“Thrown into the deep end with little mentoring”: Filling the gap with pre-service early childhood teachers transitioning to leadership roles in early childhood education settings.

Year: 2019

Author: Mok, Angel, Elliott, Sue

Type of paper: Abstract refereed

Abstract:
Leadership is much debated in early childhood education (ECE) and crucial to the provision of high-quality ECE services. In Australia, demographic and geographical differences, varied service management and funding models, as well as state/territory and federal policies have resulted in huge sector diversity, and these complicate the context for understanding leadership roles and responsibilities. Introduced in 2012, a key target of the National Quality Framework (NQF) was to improve the quality of the ECE workforce by raising the qualifications of the early childhood educators. Services are now required to employ a 4-year degree qualified Early Childhood Teacher (ECT) when enrolments of 25 children or more occur. This requirement means new ECT graduates are most likely to take up leadership responsibilities soon after they are appointed. Since 2017, ECTs have been required to seek professional accreditation at the proficientlevel according to the Australian Professional Standards for Teachers (The Standards). We have identified that while university studies have prepared them to be accredited as proficient teachers, in fact, their ECT position often requires them to take up leadership responsibilities as lead teachers, the highest level in The Standards. This anomalous gap, plus our experiences with pre-service students in ECT degree courses and concerns about sector diversity and student demographic inequities led to a pilot study implementation. Data were collected from an online professional development program, questionnaires and online focus groups.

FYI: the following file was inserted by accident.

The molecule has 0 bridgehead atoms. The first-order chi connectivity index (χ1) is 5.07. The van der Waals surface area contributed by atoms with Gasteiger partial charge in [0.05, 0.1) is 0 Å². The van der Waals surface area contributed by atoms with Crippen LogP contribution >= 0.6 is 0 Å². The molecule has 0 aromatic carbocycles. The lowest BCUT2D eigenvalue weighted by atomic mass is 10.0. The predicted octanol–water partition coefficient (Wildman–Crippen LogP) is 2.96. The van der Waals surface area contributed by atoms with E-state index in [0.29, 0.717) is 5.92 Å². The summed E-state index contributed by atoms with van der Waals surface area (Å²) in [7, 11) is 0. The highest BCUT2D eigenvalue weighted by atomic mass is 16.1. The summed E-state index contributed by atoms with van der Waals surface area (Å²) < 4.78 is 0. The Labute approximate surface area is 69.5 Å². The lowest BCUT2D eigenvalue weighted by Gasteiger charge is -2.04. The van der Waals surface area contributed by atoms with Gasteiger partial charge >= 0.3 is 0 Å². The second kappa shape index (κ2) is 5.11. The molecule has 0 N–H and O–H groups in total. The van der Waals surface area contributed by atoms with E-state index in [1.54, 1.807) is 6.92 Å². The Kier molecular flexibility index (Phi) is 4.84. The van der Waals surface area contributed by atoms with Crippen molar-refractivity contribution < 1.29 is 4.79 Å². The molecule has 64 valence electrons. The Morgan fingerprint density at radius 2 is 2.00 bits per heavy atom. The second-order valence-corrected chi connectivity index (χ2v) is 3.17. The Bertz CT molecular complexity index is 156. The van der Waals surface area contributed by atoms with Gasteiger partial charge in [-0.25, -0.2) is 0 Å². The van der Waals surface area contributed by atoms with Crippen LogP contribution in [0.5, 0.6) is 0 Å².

Here we report on our findings about leadership perceptions and understandings among final-stage pre-service ECTs and current ECE directors in regional NSW, Australia. Further, we elicited final-stage pre-service ECTs’ concerns which included: 1. Despite undertaking two university leadership units, the students had great concerns about the leadership roles they would assume upon graduation; and, 2. Ongoing mentoring support to build their leadership capacities was sought and perceived as highly desirable. By referring to The Standards as the framework for discussion, we interrogate the gap between the expectations of new ECT graduates and the actual leadership responsibilities they may assume in ECE settings. We aim to highlight the often unrealistic expectations for new graduates as lead teachers and argue that increased support from both federal and state/territory government levels and management bodies generally is urgently needed to promote the leadership capacities of early career ECTs and a sustained ECE workforce providing high-quality ECE services.

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